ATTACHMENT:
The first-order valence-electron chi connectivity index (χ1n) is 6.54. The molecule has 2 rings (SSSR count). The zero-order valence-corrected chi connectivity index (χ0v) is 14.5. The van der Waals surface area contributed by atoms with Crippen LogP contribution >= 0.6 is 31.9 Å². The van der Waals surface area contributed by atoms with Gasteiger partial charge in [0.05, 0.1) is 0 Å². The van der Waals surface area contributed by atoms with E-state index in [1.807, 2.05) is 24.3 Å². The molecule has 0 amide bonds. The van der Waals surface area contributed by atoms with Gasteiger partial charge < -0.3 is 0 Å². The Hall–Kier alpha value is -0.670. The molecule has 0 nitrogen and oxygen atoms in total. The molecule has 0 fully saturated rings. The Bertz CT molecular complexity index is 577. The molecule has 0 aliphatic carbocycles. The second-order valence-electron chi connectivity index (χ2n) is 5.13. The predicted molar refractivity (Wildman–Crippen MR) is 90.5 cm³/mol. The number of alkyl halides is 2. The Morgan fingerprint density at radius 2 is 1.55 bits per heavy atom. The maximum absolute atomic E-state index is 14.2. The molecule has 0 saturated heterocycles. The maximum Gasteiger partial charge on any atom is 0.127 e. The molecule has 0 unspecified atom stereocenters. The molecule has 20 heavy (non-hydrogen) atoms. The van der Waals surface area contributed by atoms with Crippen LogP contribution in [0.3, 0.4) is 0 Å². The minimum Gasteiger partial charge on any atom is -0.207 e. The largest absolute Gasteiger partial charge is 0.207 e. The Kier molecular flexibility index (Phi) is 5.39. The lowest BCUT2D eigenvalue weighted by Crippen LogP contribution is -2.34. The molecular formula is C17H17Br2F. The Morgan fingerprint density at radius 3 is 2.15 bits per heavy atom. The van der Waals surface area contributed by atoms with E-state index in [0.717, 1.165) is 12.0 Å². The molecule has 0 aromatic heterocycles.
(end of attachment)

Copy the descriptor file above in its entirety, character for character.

The first-order valence-electron chi connectivity index (χ1n) is 6.54. The molecule has 2 rings (SSSR count). The zero-order valence-corrected chi connectivity index (χ0v) is 14.5. The van der Waals surface area contributed by atoms with Crippen LogP contribution >= 0.6 is 31.9 Å². The van der Waals surface area contributed by atoms with Gasteiger partial charge in [0.05, 0.1) is 0 Å². The van der Waals surface area contributed by atoms with E-state index in [1.807, 2.05) is 24.3 Å². The molecule has 0 amide bonds. The van der Waals surface area contributed by atoms with Gasteiger partial charge < -0.3 is 0 Å². The Hall–Kier alpha value is -0.670. The molecule has 0 nitrogen and oxygen atoms in total. The molecule has 0 fully saturated rings. The Bertz CT molecular complexity index is 577. The molecule has 0 aliphatic carbocycles. The second-order valence-electron chi connectivity index (χ2n) is 5.13. The predicted molar refractivity (Wildman–Crippen MR) is 90.5 cm³/mol. The number of alkyl halides is 2. The Morgan fingerprint density at radius 2 is 1.55 bits per heavy atom. The maximum absolute atomic E-state index is 14.2. The molecule has 0 saturated heterocycles. The maximum Gasteiger partial charge on any atom is 0.127 e. The molecule has 0 unspecified atom stereocenters. The molecule has 20 heavy (non-hydrogen) atoms. The van der Waals surface area contributed by atoms with Crippen LogP contribution in [0.3, 0.4) is 0 Å². The minimum Gasteiger partial charge on any atom is -0.207 e. The largest absolute Gasteiger partial charge is 0.207 e. The Kier molecular flexibility index (Phi) is 5.39. The lowest BCUT2D eigenvalue weighted by Crippen LogP contribution is -2.34. The molecular formula is C17H17Br2F. The Morgan fingerprint density at radius 3 is 2.15 bits per heavy atom. The van der Waals surface area contributed by atoms with E-state index in [0.717, 1.165) is 12.0 Å². The molecule has 0 aromatic heterocycles.